Listed Building

The only legal part of the listing is the address/name of site. Addresses and building names may have changed since the date of listing – see ‘About Listed Buildings’ below for more information.


Status: Designated


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Date Added
Local Authority
Scottish Borders
Planning Authority
Scottish Borders
NT 56662 20118
356662, 620118


William Henry Playfair, 1831. 5-bay, cruciform plan, Gothic revival church with large striking 3-stage tower at E and single storey and basement apsidal-ended burial vault of the Earls of Minto at W. Grey snecked sandstone rubble with droved ashlar dressings. Deep base course; dentilled eaves course. Pointed-arch openings with hoodmoulds and label stops. 3-light windows in nave and chancel and 4-light windows in transepts with Y-tracery, paired lancets at clerestory level.

FURTHER DESCRIPTION: central tower projecting from E gable with 2-leaf boarded and studded timber door recessed in moulded chamfered Tudor arch; single light above; paired louvred lights at belfry level; clock on N face; crenellated corbelled parapet. Single-leaf boarded and studded timber entrance door to left hand bay of N elevation recessed in moulded chamfered arch. Low burial enclosure extending from W gable (roof screened from view); steps, flanked by low wall, extended from base course, to 2-leaf timber-boarded and studded door below ground level.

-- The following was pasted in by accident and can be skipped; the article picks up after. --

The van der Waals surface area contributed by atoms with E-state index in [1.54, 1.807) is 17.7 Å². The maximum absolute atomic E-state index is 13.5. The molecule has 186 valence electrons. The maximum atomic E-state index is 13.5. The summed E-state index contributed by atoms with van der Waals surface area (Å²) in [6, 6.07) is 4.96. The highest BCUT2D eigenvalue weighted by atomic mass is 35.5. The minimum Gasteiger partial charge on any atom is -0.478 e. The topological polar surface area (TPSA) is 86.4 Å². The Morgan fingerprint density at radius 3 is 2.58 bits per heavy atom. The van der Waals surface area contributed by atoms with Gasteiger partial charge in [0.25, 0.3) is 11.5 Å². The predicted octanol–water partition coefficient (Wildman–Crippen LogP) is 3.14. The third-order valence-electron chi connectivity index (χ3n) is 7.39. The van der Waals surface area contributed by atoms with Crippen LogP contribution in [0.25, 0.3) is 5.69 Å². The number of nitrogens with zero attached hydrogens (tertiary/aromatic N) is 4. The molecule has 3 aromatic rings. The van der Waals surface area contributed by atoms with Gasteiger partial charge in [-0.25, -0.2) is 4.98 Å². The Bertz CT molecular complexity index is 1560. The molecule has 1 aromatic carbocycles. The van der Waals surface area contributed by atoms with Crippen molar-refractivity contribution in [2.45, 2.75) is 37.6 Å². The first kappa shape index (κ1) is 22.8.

Predominantly diamond-pane glazing in fixed lights. Welsh slate roof with ashlar ridges and ashlar-coped skews with moulded skewputts. Cast-iron rainwater goods.

INTERIOR: simple flat-ceiling cruciform interior with narrow plaster decorative cornice; Minto loft at E (access via exterior door in tower to private room and loft) with panelled front. Stained glass in W gable window circa 1926. Furnishings date from the 1934 recasting.

GRAVEYARD: 19th and 20th century stones to N and W of church; Minto enclosure surrounded by low wall SW of burial vault, with 20th century stones.

BOUNDARY WALLS, GATEPIERS AND GATES: low rubble boundary walls. Square ashlar gatepiers with mouldings and pyramidal capstones. 20th century wrought-iron gates.

Statement of Special Interest

Ecclesiastical building in use as such. This building is significant in that it is one of only a very few examples of a Gothic design by the prominent Edinburgh architect William Henry Playfair who with his rivals William Burn and James Gillespie Graham was at the top of the Scottish architectural profession from 1816 when he won the competition for the completion of Adam's University building until his death in 1857. His other major Gothic building is the Free Church College (1846-50) on the Mound in Edinburgh. It too is designed in the Tudor style and like Minto is simply detailed but at the same time having considerable presence. Minto Church is one of only two churches known to have been designed by Playfair. Playfair's other church design, St Stephen's in St Vincent Street in Edinburgh, though classical in style, like Minto is restrained in detail yet monumental in composition.

The interior of Minto Church was recast in 1934, but the building is externally little changed. This is a large, solid and imposing building and occupies an prominent position in the centre of the village. Minto is a planned village which was designed and laid out by Playfair for the 2nd Earl of Minto.